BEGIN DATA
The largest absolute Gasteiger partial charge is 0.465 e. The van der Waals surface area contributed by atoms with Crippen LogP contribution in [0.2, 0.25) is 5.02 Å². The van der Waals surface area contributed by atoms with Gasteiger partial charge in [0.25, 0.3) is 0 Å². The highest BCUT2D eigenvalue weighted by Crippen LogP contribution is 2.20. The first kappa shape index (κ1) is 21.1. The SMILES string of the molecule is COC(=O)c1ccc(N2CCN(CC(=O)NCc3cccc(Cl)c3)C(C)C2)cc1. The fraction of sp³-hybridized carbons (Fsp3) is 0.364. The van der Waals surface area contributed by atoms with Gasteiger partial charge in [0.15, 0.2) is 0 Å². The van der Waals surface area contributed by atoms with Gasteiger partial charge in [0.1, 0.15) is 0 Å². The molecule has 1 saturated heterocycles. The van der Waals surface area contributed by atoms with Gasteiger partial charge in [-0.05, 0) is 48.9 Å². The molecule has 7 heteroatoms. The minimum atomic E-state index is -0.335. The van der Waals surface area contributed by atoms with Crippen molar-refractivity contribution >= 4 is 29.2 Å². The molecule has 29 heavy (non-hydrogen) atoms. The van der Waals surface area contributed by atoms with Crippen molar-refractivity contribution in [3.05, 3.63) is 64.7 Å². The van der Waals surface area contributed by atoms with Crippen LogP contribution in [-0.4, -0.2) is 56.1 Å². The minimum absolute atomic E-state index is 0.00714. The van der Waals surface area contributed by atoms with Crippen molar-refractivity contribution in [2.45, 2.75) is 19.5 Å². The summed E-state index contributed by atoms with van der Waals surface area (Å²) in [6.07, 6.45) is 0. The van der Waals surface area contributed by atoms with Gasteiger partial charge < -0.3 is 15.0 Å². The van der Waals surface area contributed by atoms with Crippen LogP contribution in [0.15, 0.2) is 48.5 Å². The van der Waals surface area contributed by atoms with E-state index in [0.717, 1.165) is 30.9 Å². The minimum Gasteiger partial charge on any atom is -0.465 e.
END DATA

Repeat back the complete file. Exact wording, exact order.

The largest absolute Gasteiger partial charge is 0.465 e. The van der Waals surface area contributed by atoms with Crippen LogP contribution in [0.2, 0.25) is 5.02 Å². The van der Waals surface area contributed by atoms with Gasteiger partial charge in [0.25, 0.3) is 0 Å². The highest BCUT2D eigenvalue weighted by Crippen LogP contribution is 2.20. The first kappa shape index (κ1) is 21.1. The SMILES string of the molecule is COC(=O)c1ccc(N2CCN(CC(=O)NCc3cccc(Cl)c3)C(C)C2)cc1. The fraction of sp³-hybridized carbons (Fsp3) is 0.364. The van der Waals surface area contributed by atoms with Gasteiger partial charge in [0.15, 0.2) is 0 Å². The van der Waals surface area contributed by atoms with Gasteiger partial charge in [0.1, 0.15) is 0 Å². The molecule has 1 saturated heterocycles. The van der Waals surface area contributed by atoms with Gasteiger partial charge in [-0.05, 0) is 48.9 Å². The molecule has 7 heteroatoms. The minimum atomic E-state index is -0.335. The van der Waals surface area contributed by atoms with Crippen molar-refractivity contribution >= 4 is 29.2 Å². The molecule has 29 heavy (non-hydrogen) atoms. The van der Waals surface area contributed by atoms with Crippen molar-refractivity contribution in [3.05, 3.63) is 64.7 Å². The van der Waals surface area contributed by atoms with Crippen LogP contribution in [-0.4, -0.2) is 56.1 Å². The minimum absolute atomic E-state index is 0.00714. The van der Waals surface area contributed by atoms with Crippen molar-refractivity contribution in [2.45, 2.75) is 19.5 Å². The summed E-state index contributed by atoms with van der Waals surface area (Å²) in [6.07, 6.45) is 0. The van der Waals surface area contributed by atoms with Gasteiger partial charge < -0.3 is 15.0 Å². The van der Waals surface area contributed by atoms with Crippen LogP contribution in [0.15, 0.2) is 48.5 Å². The van der Waals surface area contributed by atoms with E-state index in [0.717, 1.165) is 30.9 Å². The minimum Gasteiger partial charge on any atom is -0.465 e.